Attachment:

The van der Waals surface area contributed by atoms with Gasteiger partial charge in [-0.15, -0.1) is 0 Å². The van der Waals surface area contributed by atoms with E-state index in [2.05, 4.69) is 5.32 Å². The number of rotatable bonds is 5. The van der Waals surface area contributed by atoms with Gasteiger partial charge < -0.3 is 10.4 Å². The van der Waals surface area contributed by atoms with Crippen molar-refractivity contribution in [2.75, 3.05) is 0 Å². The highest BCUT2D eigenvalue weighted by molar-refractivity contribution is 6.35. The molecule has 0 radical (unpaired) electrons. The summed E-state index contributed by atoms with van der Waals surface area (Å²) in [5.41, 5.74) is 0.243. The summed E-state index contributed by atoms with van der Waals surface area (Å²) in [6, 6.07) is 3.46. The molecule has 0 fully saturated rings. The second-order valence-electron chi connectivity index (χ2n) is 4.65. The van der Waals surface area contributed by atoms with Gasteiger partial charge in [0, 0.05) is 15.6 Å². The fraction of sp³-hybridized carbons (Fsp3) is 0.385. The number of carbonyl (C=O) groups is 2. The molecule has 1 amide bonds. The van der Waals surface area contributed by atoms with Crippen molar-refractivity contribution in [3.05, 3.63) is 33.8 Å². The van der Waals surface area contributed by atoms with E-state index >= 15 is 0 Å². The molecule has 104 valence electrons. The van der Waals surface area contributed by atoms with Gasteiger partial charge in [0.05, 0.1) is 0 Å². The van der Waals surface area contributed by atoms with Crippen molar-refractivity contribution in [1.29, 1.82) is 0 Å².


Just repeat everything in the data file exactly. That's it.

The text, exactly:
The van der Waals surface area contributed by atoms with Gasteiger partial charge in [-0.15, -0.1) is 0 Å². The van der Waals surface area contributed by atoms with E-state index in [2.05, 4.69) is 5.32 Å². The number of rotatable bonds is 5. The van der Waals surface area contributed by atoms with Gasteiger partial charge < -0.3 is 10.4 Å². The van der Waals surface area contributed by atoms with Crippen molar-refractivity contribution in [2.75, 3.05) is 0 Å². The highest BCUT2D eigenvalue weighted by molar-refractivity contribution is 6.35. The molecule has 0 radical (unpaired) electrons. The summed E-state index contributed by atoms with van der Waals surface area (Å²) in [5.41, 5.74) is 0.243. The summed E-state index contributed by atoms with van der Waals surface area (Å²) in [6, 6.07) is 3.46. The molecule has 0 fully saturated rings. The second-order valence-electron chi connectivity index (χ2n) is 4.65. The van der Waals surface area contributed by atoms with Gasteiger partial charge in [0, 0.05) is 15.6 Å². The fraction of sp³-hybridized carbons (Fsp3) is 0.385. The number of carbonyl (C=O) groups is 2. The molecule has 1 amide bonds. The van der Waals surface area contributed by atoms with Crippen molar-refractivity contribution in [3.05, 3.63) is 33.8 Å². The van der Waals surface area contributed by atoms with E-state index >= 15 is 0 Å². The molecule has 104 valence electrons. The van der Waals surface area contributed by atoms with Gasteiger partial charge in [0.05, 0.1) is 0 Å². The van der Waals surface area contributed by atoms with Crippen molar-refractivity contribution in [1.29, 1.82) is 0 Å².